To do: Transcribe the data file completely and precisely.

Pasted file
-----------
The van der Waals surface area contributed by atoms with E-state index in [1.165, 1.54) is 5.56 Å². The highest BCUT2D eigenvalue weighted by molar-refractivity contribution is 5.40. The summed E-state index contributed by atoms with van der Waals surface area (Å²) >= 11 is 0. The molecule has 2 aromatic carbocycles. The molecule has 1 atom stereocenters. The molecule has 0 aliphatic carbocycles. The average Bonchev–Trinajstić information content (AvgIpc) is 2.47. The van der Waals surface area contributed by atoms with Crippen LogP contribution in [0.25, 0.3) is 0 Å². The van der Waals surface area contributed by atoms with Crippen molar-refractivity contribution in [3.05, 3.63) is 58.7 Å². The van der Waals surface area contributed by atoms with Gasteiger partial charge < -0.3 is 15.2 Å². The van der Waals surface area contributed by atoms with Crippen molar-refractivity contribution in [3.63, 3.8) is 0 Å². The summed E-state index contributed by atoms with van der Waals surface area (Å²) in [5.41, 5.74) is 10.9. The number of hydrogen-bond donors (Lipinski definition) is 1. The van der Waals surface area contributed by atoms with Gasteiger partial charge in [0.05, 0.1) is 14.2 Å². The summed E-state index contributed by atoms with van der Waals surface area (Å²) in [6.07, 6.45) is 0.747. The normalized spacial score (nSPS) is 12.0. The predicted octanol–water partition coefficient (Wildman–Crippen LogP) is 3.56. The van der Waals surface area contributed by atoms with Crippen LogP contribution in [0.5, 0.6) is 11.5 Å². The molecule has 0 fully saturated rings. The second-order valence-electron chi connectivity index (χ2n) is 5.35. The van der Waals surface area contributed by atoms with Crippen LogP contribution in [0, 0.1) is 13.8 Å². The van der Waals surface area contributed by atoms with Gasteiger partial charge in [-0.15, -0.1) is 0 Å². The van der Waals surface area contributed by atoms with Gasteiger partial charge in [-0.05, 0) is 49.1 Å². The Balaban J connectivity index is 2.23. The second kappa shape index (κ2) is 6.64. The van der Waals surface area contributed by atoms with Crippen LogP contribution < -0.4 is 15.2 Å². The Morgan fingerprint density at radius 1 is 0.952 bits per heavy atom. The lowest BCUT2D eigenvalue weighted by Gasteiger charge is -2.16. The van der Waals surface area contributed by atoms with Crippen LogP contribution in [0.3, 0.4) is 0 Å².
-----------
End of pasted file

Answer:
The van der Waals surface area contributed by atoms with E-state index in [1.165, 1.54) is 5.56 Å². The highest BCUT2D eigenvalue weighted by molar-refractivity contribution is 5.40. The summed E-state index contributed by atoms with van der Waals surface area (Å²) >= 11 is 0. The molecule has 2 aromatic carbocycles. The molecule has 1 atom stereocenters. The molecule has 0 aliphatic carbocycles. The average Bonchev–Trinajstić information content (AvgIpc) is 2.47. The van der Waals surface area contributed by atoms with Crippen LogP contribution in [0.25, 0.3) is 0 Å². The van der Waals surface area contributed by atoms with Crippen molar-refractivity contribution in [3.05, 3.63) is 58.7 Å². The van der Waals surface area contributed by atoms with Gasteiger partial charge < -0.3 is 15.2 Å². The van der Waals surface area contributed by atoms with Crippen molar-refractivity contribution in [3.63, 3.8) is 0 Å². The summed E-state index contributed by atoms with van der Waals surface area (Å²) in [5.41, 5.74) is 10.9. The number of hydrogen-bond donors (Lipinski definition) is 1. The van der Waals surface area contributed by atoms with Gasteiger partial charge in [0.05, 0.1) is 14.2 Å². The summed E-state index contributed by atoms with van der Waals surface area (Å²) in [6.07, 6.45) is 0.747. The normalized spacial score (nSPS) is 12.0. The predicted octanol–water partition coefficient (Wildman–Crippen LogP) is 3.56. The van der Waals surface area contributed by atoms with Crippen LogP contribution in [0.5, 0.6) is 11.5 Å². The molecule has 0 fully saturated rings. The second-order valence-electron chi connectivity index (χ2n) is 5.35. The van der Waals surface area contributed by atoms with Crippen LogP contribution in [0, 0.1) is 13.8 Å². The van der Waals surface area contributed by atoms with Gasteiger partial charge in [-0.15, -0.1) is 0 Å². The van der Waals surface area contributed by atoms with Gasteiger partial charge in [-0.05, 0) is 49.1 Å². The Balaban J connectivity index is 2.23. The second kappa shape index (κ2) is 6.64. The van der Waals surface area contributed by atoms with Crippen LogP contribution < -0.4 is 15.2 Å². The Morgan fingerprint density at radius 1 is 0.952 bits per heavy atom. The lowest BCUT2D eigenvalue weighted by Gasteiger charge is -2.16. The van der Waals surface area contributed by atoms with Crippen LogP contribution in [0.3, 0.4) is 0 Å².